La La Land (USA, 2016)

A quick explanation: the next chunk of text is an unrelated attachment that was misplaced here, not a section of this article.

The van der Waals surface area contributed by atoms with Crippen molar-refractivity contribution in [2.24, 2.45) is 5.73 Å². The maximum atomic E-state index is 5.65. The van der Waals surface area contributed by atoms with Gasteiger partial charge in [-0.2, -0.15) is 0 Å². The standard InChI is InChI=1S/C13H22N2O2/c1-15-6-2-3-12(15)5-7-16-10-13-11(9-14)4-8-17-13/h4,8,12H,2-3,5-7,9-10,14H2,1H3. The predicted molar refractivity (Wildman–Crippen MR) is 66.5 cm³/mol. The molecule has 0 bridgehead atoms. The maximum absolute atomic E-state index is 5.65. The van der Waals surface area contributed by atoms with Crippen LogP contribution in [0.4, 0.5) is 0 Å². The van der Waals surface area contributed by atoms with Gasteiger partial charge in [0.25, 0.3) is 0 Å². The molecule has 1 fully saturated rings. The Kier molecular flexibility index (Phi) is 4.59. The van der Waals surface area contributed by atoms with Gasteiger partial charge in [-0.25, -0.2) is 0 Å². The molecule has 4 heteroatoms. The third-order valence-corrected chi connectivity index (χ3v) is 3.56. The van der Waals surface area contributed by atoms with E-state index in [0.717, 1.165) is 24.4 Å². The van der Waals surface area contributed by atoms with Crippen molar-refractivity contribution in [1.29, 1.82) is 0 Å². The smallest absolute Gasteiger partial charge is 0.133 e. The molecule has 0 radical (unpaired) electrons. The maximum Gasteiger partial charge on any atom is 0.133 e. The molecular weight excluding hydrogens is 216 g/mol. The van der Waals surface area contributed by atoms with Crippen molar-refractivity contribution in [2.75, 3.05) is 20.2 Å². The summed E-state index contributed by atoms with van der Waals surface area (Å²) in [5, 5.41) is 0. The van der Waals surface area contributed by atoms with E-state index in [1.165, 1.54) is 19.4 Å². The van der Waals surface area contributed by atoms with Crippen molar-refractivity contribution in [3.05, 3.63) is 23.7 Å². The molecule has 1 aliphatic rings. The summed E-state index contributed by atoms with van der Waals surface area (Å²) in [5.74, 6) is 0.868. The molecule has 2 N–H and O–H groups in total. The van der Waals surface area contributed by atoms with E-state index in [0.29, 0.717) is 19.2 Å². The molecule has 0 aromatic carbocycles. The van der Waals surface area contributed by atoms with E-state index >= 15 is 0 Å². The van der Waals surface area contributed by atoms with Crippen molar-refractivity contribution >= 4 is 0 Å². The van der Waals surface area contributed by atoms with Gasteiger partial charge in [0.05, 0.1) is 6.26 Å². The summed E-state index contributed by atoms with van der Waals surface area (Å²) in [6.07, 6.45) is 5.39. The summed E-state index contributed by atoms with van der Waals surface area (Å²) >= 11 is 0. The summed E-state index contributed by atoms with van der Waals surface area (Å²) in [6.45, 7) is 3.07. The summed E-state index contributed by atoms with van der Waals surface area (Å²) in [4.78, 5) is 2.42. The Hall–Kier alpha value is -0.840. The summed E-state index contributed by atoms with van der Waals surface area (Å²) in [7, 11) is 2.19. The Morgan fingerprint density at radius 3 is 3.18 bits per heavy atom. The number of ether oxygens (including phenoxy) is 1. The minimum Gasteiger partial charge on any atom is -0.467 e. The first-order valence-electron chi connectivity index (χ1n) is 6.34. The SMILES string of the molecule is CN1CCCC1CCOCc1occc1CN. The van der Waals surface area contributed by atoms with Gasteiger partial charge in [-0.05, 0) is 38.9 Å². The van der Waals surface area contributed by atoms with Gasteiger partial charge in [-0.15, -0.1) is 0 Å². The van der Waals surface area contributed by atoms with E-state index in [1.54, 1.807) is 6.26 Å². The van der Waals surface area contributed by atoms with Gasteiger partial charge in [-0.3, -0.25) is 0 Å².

Directed by: Damien Chazelle. I almost didn’t see this one because it was the big, mega, uber-hyped movie of the year, and it fit nicely into my contrarian urge to turn my nose up at such things. And also, it’s a Damien Chazelle movie, and although Whiplash was kind of interesting in what it told me about the culture, I didn’t love the movie. And also, leading up to the Oscars, I kept seeing articles with damning headlines about how the movie is just about a white guy mansplaining jazz to a white woman, with some old-timey song-and-dance numbers thrown in to be quaint and twee. But alas, I do consider myself someone who likes to keep up on the culture, and this was one of the most buzzed-about movies of the year, and the Oscars were approaching and I was in good shape to actually see most of the nominees before the awards night, which never happens. So I went, and I enjoyed it for what it was, but I have to say, it was kind of just a movie with an attractive young white guy explaining the value of jazz to an attractive young white woman, and they fall in love and they dance, and it’s an homage to Golden-era Hollywood musicals for some reason (why that, why now?), and a celebration of jazz (as with Whiplash, why that, why now?). It was technically very impressive, although I can see how even that level of magnanimous, conspicuous, grandiose gestures like the opening 10 minutes of long take in a song-and-dance sequence in gridlocked traffic on a LA freeway, if you find the premise of the movie insufferable from the beginning anyway, could come across as really indulgent and gratuitous and clearly awards-bait. And really, is this whole thing not awards bait? For time’s sake, I’ll just say: yes it is. There was something interesting for me in the balance between the idealization of “Hollywood” and what it stands for in the American consciousness (and in Hollywood itself), and the reality of the grind-in/grind-out, the shot of Emma Stone walking down the road that’s not built for pedestrians, to get to the nearest gas station to call a cab because her car was towed, as the perfect coda to a magical night at the house party. That kind of shit was interesting, and I tried chewing on what Chazelle was getting at with this stuff. And then the film finishes kind of disappointingly, with an ellipsis that is supposed to be self-evident, like “of course they split up and never got back together, and she got a baby with the guy from That Thing You Do, and the rest of her life, her entire domestic existence is a hollow shell of the vibrant, dynamic, youthful days she had with Ryan Gosling. Like again—what the literal fuck are you doing, Damien Chazelle? Chazelle is the king of awful, depressing denouements that are not only unsatisfying, but are meant to be satisfying in how unsatisfying they are, and which tell me more about the audience watching them than about maybe anything else. Why couldn’t they live happily ever after in this saccharine fairytale movie? Or at least, why does Emma Stone have to be so obviously unhappy with her choice? It feels like the equivalent of a Papa Roach song lyric—sad things are mature and real, and happy things are immature and phony. I’m open to the idea that there’s more going on than that, but it really doesn’t look like it, and more importantly, I kind of don’t care. I can’t tell you how satisfying it was to see that this lost to Moonlight, which was, for once in my life, the movie that I actually thought was the best film of the year—a movie that is definitely about something, about something important, and very timely. Sorry Chazelle, but let your millions of dollars console you.

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